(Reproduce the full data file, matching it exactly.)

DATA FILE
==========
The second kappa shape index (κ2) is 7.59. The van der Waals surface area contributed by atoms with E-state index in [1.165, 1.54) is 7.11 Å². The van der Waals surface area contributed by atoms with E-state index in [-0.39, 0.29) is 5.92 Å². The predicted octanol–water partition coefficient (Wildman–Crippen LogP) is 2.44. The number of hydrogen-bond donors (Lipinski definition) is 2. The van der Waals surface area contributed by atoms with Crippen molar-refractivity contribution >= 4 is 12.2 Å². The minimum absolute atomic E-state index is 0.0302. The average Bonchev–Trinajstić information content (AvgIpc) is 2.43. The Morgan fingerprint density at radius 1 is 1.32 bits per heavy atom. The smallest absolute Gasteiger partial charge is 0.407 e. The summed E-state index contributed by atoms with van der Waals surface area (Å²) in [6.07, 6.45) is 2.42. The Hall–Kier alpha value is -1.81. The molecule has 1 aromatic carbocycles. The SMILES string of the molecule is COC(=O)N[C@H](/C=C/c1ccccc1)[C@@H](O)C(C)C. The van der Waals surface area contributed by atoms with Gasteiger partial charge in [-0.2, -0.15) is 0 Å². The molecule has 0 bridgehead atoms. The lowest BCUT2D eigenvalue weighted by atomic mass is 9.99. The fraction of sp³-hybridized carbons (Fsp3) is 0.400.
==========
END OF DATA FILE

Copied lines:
The second kappa shape index (κ2) is 7.59. The van der Waals surface area contributed by atoms with E-state index in [1.165, 1.54) is 7.11 Å². The van der Waals surface area contributed by atoms with E-state index in [-0.39, 0.29) is 5.92 Å². The predicted octanol–water partition coefficient (Wildman–Crippen LogP) is 2.44. The number of hydrogen-bond donors (Lipinski definition) is 2. The van der Waals surface area contributed by atoms with Crippen molar-refractivity contribution >= 4 is 12.2 Å². The minimum absolute atomic E-state index is 0.0302. The average Bonchev–Trinajstić information content (AvgIpc) is 2.43. The Morgan fingerprint density at radius 1 is 1.32 bits per heavy atom. The smallest absolute Gasteiger partial charge is 0.407 e. The summed E-state index contributed by atoms with van der Waals surface area (Å²) in [6.07, 6.45) is 2.42. The Hall–Kier alpha value is -1.81. The molecule has 1 aromatic carbocycles. The SMILES string of the molecule is COC(=O)N[C@H](/C=C/c1ccccc1)[C@@H](O)C(C)C. The van der Waals surface area contributed by atoms with Gasteiger partial charge in [-0.2, -0.15) is 0 Å². The molecule has 0 bridgehead atoms. The lowest BCUT2D eigenvalue weighted by atomic mass is 9.99. The fraction of sp³-hybridized carbons (Fsp3) is 0.400.